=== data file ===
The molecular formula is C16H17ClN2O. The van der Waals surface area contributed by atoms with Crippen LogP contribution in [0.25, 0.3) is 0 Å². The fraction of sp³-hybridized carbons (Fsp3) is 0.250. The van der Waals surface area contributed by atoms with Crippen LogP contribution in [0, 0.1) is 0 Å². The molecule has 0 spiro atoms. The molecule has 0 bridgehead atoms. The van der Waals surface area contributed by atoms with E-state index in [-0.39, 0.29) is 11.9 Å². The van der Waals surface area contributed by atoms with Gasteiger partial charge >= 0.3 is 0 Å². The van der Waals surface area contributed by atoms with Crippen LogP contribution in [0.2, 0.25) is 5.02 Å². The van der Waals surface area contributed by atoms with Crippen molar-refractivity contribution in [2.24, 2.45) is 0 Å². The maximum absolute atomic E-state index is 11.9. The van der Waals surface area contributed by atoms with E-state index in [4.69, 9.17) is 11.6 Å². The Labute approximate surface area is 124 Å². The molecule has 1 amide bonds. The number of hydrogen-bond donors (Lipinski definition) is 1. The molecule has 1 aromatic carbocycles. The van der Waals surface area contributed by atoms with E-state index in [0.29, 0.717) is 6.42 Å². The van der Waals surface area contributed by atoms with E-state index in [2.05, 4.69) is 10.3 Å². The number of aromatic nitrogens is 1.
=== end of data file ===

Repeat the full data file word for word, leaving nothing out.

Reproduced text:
The molecular formula is C16H17ClN2O. The van der Waals surface area contributed by atoms with Crippen LogP contribution in [0.25, 0.3) is 0 Å². The fraction of sp³-hybridized carbons (Fsp3) is 0.250. The van der Waals surface area contributed by atoms with Crippen LogP contribution in [0, 0.1) is 0 Å². The molecule has 0 spiro atoms. The molecule has 0 bridgehead atoms. The van der Waals surface area contributed by atoms with E-state index in [-0.39, 0.29) is 11.9 Å². The van der Waals surface area contributed by atoms with Gasteiger partial charge >= 0.3 is 0 Å². The van der Waals surface area contributed by atoms with Crippen LogP contribution in [0.2, 0.25) is 5.02 Å². The van der Waals surface area contributed by atoms with Crippen molar-refractivity contribution in [2.24, 2.45) is 0 Å². The maximum absolute atomic E-state index is 11.9. The van der Waals surface area contributed by atoms with E-state index in [4.69, 9.17) is 11.6 Å². The Labute approximate surface area is 124 Å². The molecule has 1 amide bonds. The number of hydrogen-bond donors (Lipinski definition) is 1. The molecule has 1 aromatic carbocycles. The van der Waals surface area contributed by atoms with E-state index in [0.29, 0.717) is 6.42 Å². The van der Waals surface area contributed by atoms with E-state index in [2.05, 4.69) is 10.3 Å². The number of aromatic nitrogens is 1.